A giant burst of cosmic energy hit the Earth about 1,200 years ago, two astronomers theorize in a new report — and while some are skeptical of their findings, elemental changes in the Earth itself lend credence to their findings.
The Earth may have been hit by a gamma-ray burst, a violent cosmic blast of energy, about 1,200 years ago, according to a report in Oxford Journals.
Though the report was greeted with skepticim by some, the astronomers involved, Valeri Hambaryan and Ralph Neuhauser, make a compelling case. Here’s how it goes:
An analysis of Japanese trees indicates a sharp increase in their carbon-14 to carbon-12 ratio in the past. Using the tree rings as a guide, this occurred in the years 774-775 AD. What does this mean?
Most of the carbon around us is the carbon-12 flavor: Each atom has six protons and six neutrons in its nucleus. There’s a different kind of carbon, called carbon-14, which has, instead, eight neutrons and six protons. Carbon-14 is radioactive and decays into nitrogen over time. The fact that there’s any carbon-14 on Earth means it must be made continuously to resupply the atoms that go away, and this is done by cosmic rays hitting nitrogen in our atmosphere.
This just balances the amount that decays — think of it like a sink where you run the tap at the right amount to balance the water that drains away. The water level in the sink remains steady.
So we expect a certain amount of carbon-14 all around us. The Japanese trees have a sharp spike in them, about 10 times as much as usual. This also corresponds in time with a rise of carbon-14 seen in American and European trees, though the exact date is harder to pin down. It’s as if that sink you have suddenly has 10 times as much water in it. That water had to come from somewhere.
Not only that, but at the same time, something increased the amount of beryllium-10 (another radioactive element) in Antarctic ice by about 10 percent. That’s enough to be significant as well. What can make these big changes in elements all over the globe at the same time?
The best way to affect the whole Earth at the same time is to have something occur in space. It would take an extremely energetic cosmic catastrophe to do it, something that could dump a lot of energy into Earth’s atmosphere. There are a few different things that could do this: a giant solar flare, a nearby star exploding or a gamma-ray burst.
A solar flare is unlikely; the energy needed to create the carbon-14 detected would be 20 times larger than any solar flare ever seen. That’s possible, but the odds are pretty slim.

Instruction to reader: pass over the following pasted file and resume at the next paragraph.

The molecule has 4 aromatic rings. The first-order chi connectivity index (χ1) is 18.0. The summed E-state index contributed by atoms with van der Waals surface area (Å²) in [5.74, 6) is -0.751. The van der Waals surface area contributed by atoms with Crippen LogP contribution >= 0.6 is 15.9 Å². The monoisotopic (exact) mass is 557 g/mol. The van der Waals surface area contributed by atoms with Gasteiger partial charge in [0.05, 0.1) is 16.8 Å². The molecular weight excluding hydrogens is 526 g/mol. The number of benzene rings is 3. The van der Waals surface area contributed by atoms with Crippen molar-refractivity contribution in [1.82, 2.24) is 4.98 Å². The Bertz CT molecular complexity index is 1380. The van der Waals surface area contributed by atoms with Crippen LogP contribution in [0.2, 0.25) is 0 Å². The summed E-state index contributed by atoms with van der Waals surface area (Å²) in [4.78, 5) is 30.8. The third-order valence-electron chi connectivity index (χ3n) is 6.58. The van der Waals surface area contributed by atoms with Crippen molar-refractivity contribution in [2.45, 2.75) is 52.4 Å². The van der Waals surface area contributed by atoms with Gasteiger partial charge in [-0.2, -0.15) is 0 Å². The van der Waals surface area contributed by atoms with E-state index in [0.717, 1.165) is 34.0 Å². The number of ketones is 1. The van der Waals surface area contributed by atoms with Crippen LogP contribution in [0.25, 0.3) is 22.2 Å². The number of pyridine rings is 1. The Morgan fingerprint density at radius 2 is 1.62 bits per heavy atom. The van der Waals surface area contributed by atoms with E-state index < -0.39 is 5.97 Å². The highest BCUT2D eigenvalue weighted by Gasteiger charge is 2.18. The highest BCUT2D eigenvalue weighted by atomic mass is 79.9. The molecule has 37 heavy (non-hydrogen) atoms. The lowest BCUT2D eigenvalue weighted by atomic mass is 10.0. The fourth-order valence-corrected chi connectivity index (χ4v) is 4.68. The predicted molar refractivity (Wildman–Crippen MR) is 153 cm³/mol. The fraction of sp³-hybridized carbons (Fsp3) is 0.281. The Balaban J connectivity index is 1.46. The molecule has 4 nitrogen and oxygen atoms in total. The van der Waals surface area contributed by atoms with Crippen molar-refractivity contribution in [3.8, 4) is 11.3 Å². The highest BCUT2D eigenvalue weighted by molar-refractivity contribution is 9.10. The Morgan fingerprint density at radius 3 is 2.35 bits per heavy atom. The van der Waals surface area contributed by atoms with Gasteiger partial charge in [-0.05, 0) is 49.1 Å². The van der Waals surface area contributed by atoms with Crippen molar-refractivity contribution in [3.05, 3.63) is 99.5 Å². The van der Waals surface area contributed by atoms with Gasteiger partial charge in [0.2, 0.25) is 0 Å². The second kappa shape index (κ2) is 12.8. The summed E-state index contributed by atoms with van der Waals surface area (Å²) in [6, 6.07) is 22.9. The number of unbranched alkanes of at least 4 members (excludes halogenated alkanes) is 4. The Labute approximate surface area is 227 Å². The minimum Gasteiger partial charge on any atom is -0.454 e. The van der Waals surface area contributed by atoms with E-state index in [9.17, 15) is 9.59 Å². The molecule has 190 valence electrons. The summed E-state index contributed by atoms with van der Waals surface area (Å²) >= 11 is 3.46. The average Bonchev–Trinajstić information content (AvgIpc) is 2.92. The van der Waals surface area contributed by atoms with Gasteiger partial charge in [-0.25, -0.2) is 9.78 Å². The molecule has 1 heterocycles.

A nearby exploding star, or supernova, is almost certainly not the culprit. To generate the energy needed to create the carbon and beryllium seen, it would have to have been less than 1,000 light years away. That would’ve made it so bright it would’ve been visible in daylight. Also, no 1,200-year-old supernova remnant has been detected, and it would be incredibly obvious if it existed.
The astronomers studying this even looked at a magnetar flare, but it would’ve been only 100 light years away or so to do the deed, and anything that close would’ve been seen a long time ago.
That leaves a gamma-ray burst.
Born from a black hole
A gamma-ray burst (GRB) happens when a black hole is born. There are several ways this can occur; the most common is for an extremely massive star to explode at the end of its life. The core collapses to form a black hole, and the forces involved send out two colossal beams of energy into space. If they’re pointed our way, we see a flash of high-energy gamma rays.
In this case, this kind of GRB was ruled out due to the ratio of the carbon and beryllium detected — had it been this flavor of GRB, the ratio of carbon to beryllium created would’ve been much lower than what was seen.
There is another kind of GRB, though: the merger of two neutron stars. Imagine two massive stars orbiting each other. One ends its life as a supernova. The core collapses, but doesn’t have the oomph needed to make a black hole. Instead, it forms a neutron star, an incredibly dense ball of neutrons a few kilometers across but with the mass of the sun.
Then, sometime later, the second star explodes and also forms a neutron star. The two compact and incredibly dense objects orbit each other, and over time, the orbit decays. The two neutron stars get closer, until, eventually, they get so close they merge. The gravity of either star is a billion times that of Earth, so when they merge, it’s a fiercely violent event. There’s a huge explosion, and again you get those twin beams of energy blasting out.
Are we in danger?
If the beams miss us, well, no harm no foul. But if they happen to be aimed at Earth, we see a very short burst of gamma rays. Mind you, we see these events all the time, but they happen in distant galaxies, billions of light years away. We need sophisticated and sensitive telescopes to see them at all.
But if one happened in our own galaxy, at a distance of about 3,000 to 13,000 light years, then it all fits. The energy of the gamma rays hitting us would have been the equivalent of the detonation of about 200 one-megaton nuclear bombs, a huge amount, but spread out over one-half the Earth.
Also, the energy would’ve been sufficient to create the carbon-14 and beryllium-10 seen in the Japanese trees and Antarctic ice, and in the right ratio.
This kind of burst lasts for literally two seconds at most, so it’s entirely possible no one would’ve seen it. And it doesn’t necessarily leave behind anything we could see now, like the expanding gas in a supernova. All that’s left is a black hole, dark and quiet.
This all does hang together, and it does seem like a nearby GRB from a pair of merging neutron stars could’ve been behind the blast.